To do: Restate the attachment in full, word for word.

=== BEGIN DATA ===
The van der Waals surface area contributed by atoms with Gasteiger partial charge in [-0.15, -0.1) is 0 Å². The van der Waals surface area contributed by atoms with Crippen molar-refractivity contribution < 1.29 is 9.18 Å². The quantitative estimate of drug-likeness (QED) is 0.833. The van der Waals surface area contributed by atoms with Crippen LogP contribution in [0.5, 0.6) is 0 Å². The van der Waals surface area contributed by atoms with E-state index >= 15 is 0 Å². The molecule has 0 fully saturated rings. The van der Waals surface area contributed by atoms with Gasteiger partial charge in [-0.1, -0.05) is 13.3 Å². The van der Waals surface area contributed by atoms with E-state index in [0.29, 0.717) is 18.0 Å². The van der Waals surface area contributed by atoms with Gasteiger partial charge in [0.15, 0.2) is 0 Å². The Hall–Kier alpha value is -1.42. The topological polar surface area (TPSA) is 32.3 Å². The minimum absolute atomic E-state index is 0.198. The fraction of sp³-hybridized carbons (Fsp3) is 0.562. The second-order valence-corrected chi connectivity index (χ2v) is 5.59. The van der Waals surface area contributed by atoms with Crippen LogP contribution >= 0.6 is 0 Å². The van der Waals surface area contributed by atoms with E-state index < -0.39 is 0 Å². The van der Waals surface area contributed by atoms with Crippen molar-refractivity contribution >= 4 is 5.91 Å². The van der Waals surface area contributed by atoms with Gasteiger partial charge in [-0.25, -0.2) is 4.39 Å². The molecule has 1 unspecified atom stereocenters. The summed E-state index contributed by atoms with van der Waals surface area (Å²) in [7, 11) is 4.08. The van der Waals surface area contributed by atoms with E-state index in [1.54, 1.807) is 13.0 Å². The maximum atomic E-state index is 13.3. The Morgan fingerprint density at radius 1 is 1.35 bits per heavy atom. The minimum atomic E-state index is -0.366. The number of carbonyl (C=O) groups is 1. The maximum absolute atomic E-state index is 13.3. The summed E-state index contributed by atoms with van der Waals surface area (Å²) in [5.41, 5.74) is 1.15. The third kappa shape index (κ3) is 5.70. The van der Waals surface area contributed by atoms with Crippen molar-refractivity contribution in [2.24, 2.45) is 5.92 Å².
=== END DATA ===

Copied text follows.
The van der Waals surface area contributed by atoms with Gasteiger partial charge in [-0.15, -0.1) is 0 Å². The van der Waals surface area contributed by atoms with Crippen molar-refractivity contribution < 1.29 is 9.18 Å². The quantitative estimate of drug-likeness (QED) is 0.833. The van der Waals surface area contributed by atoms with Crippen LogP contribution in [0.5, 0.6) is 0 Å². The van der Waals surface area contributed by atoms with E-state index >= 15 is 0 Å². The molecule has 0 fully saturated rings. The van der Waals surface area contributed by atoms with Gasteiger partial charge in [-0.1, -0.05) is 13.3 Å². The van der Waals surface area contributed by atoms with E-state index in [0.29, 0.717) is 18.0 Å². The van der Waals surface area contributed by atoms with Gasteiger partial charge in [0.15, 0.2) is 0 Å². The Hall–Kier alpha value is -1.42. The topological polar surface area (TPSA) is 32.3 Å². The minimum absolute atomic E-state index is 0.198. The fraction of sp³-hybridized carbons (Fsp3) is 0.562. The second-order valence-corrected chi connectivity index (χ2v) is 5.59. The van der Waals surface area contributed by atoms with Crippen LogP contribution >= 0.6 is 0 Å². The van der Waals surface area contributed by atoms with E-state index < -0.39 is 0 Å². The van der Waals surface area contributed by atoms with Crippen molar-refractivity contribution >= 4 is 5.91 Å². The van der Waals surface area contributed by atoms with Gasteiger partial charge in [-0.25, -0.2) is 4.39 Å². The molecule has 1 unspecified atom stereocenters. The summed E-state index contributed by atoms with van der Waals surface area (Å²) in [7, 11) is 4.08. The van der Waals surface area contributed by atoms with E-state index in [1.54, 1.807) is 13.0 Å². The maximum atomic E-state index is 13.3. The Morgan fingerprint density at radius 1 is 1.35 bits per heavy atom. The minimum atomic E-state index is -0.366. The number of carbonyl (C=O) groups is 1. The maximum absolute atomic E-state index is 13.3. The summed E-state index contributed by atoms with van der Waals surface area (Å²) in [5.41, 5.74) is 1.15. The third kappa shape index (κ3) is 5.70. The van der Waals surface area contributed by atoms with Crippen molar-refractivity contribution in [2.24, 2.45) is 5.92 Å².